The Center for Food Allergy Modeling in Pigs (CFAMP) studies food allergy in the important large animal model pig. Food allergy is increasing in the human population with millions suffering worldwide from allergies to peanuts, eggs, soy, wheat, shellfish, and meat to name just a few. Although the mouse model has been critical to our understanding of the molecular and cellular basis for food allergy, anatomical and physiological differences between mice and humans have left many important questions unanswered. Therefore, because of the anatomical, physiological, and immunological similarities between pigs and humans we have created CFAMP. The center will support research and education in the food allergic response of pigs; and it will use of the pig model to address key issues associated with human food allergy.
Current CFAMP Research Projects
Pathophysiological changes in the esophagus of food allergic pigs. Evan Dellon and Anthony Blikslager, PIs.
The immune response in food allergic pigs. Tobias Kaeser and Scott Laster, PIs.
Improved reagents for detecting eosinophils in pig tissues. Doug Snider and Tobias Kaeser, PIs.
Polyphenolic compounds for suppression of allergic reactivity. Mary Lila and Scott Laster, PIs.
The NCSU Comparative Medicine Institute and its program in Translational Physiology and Pharmacology have been critical to the founding of CFAMP. Through CMI-TPP, personal connections were established between faculty from different colleges and departments within NCSU and with UNC Chapel Hill who share an interest in food allergy. CMI-TTP also provided seed funding and recently sponsored a retreat focused on food allergy and esophagitis. An extramural grant has been received from the CGIBD (T. Kaeser, PI) and an NIH R21 is pending.
The future of CFAMP
CFAMP has emerged organically from the interests and expertise of a set of NCSU and UNC faculty, whose activities have been facilitated by the CMI-TPP. CFAMP, and its focus on the pig model for food allergy, is unique in the United States. In the future, we foresee extensive opportunities for members of CFAMP and the impact of CFAMP on the public and scientific communities. For example, there are several existing clinical centers for food allergy and gastrointestinal disease in the US such as Food Allergy Initiative at the University of North Carolina Chapel Hill and the Center for Gastrointestinal Biology and Disease (CGIBD) also at UNC Chapel Hill. Over time, we anticipate extensive collaborations will develop between CFAMP and these clinical centers as the pig model becomes established. Also, information from the pig model will undoubtedly assist clinicians develop an understanding of the symptoms presented by their patients. Because the physiology of pigs and humans is similar, preclinical discoveries in the pig model will translate rapidly into human clinical practice. We also anticipate collaborative opportunities will develop between CFAMP members and companies interested in preventing or ameliorating food allergies. Again, the similarity between human and pig anatomy and physiology should make the pig an important model for the testing of new treatments for food allergy. Finally, CFAMP will also host educational and outreach activities to bring together scientists and the general public can better understand food allergies and their control.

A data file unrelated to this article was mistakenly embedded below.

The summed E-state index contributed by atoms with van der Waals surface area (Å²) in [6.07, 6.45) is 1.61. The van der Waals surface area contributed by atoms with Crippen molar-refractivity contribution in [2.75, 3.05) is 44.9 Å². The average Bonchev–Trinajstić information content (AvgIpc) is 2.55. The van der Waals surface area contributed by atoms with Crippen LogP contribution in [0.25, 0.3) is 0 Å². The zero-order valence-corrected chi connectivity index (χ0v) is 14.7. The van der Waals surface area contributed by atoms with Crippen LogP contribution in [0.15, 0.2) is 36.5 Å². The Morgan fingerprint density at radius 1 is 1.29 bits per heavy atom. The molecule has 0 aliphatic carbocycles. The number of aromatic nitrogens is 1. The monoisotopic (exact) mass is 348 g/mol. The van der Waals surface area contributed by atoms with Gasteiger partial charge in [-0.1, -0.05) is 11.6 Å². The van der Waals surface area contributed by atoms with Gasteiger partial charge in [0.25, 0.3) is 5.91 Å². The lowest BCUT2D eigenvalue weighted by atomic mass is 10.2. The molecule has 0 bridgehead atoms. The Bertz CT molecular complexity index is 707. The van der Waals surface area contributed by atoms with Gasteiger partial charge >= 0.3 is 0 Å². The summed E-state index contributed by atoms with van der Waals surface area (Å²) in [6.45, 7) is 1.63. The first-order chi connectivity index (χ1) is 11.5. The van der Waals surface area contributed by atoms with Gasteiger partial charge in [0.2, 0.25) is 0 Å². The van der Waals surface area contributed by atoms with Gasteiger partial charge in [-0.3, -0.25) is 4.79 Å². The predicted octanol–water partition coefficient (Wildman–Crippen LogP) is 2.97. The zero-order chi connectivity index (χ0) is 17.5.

- Esophageal eosinophilia accompanies food allergy to egg white protein in young pigs. Plundrich, N., Smith, A., Borst, L., Snider, D., Käser, T., Dellon, E., Blikslager, A., Odle, J., Lila, M., and S. Laster., Clin. Exp. Allergy. 2019. doi: 10.1111/cea.13527.
- The pig – A novel translational animal model for eosinophilic esophagitis; International Veterinary Immunology Symposium 2019, Seattle, WA. Nathalie J. Plundrich, Andrew R. Smith, Luke Borst, Laura Edwards, Tiffany Pridgen, Lizette M. Cortes, Jack Odle, Anthony Blikslager, Mary Ann Lila, Tobias Käser*, Evan S. Dellon and Scott M. Laster
- The pig – A novel translational animal model for eosinophilic esophagitis; Conference of Research Workers in Animal Diseases (CRWAD) 2019, Chicago, IL. Lizette M. Cortes, Amanda Amaral, Andrew Kick, Douglas B. Snider, Anthony Blikslager, Evan S. Dellon, Scott M. Laster and Tobias Käser*
Food Allergy Links
Center for Food Allergy, University of Rochester.
Food Allergy Initiative, University of North Carolina
Center for Gastrointestinal Biology and Disease. University of North Carolina Chapel Hill and North Carolina State University.
Food Allergy Research and Education
Food Allergy, National Institute of Allergy and Infectious Diseases
Food Allergies, Centers for Disease Control and Prevention
For additional information on CFAMP contact Scott Laster, email@example.com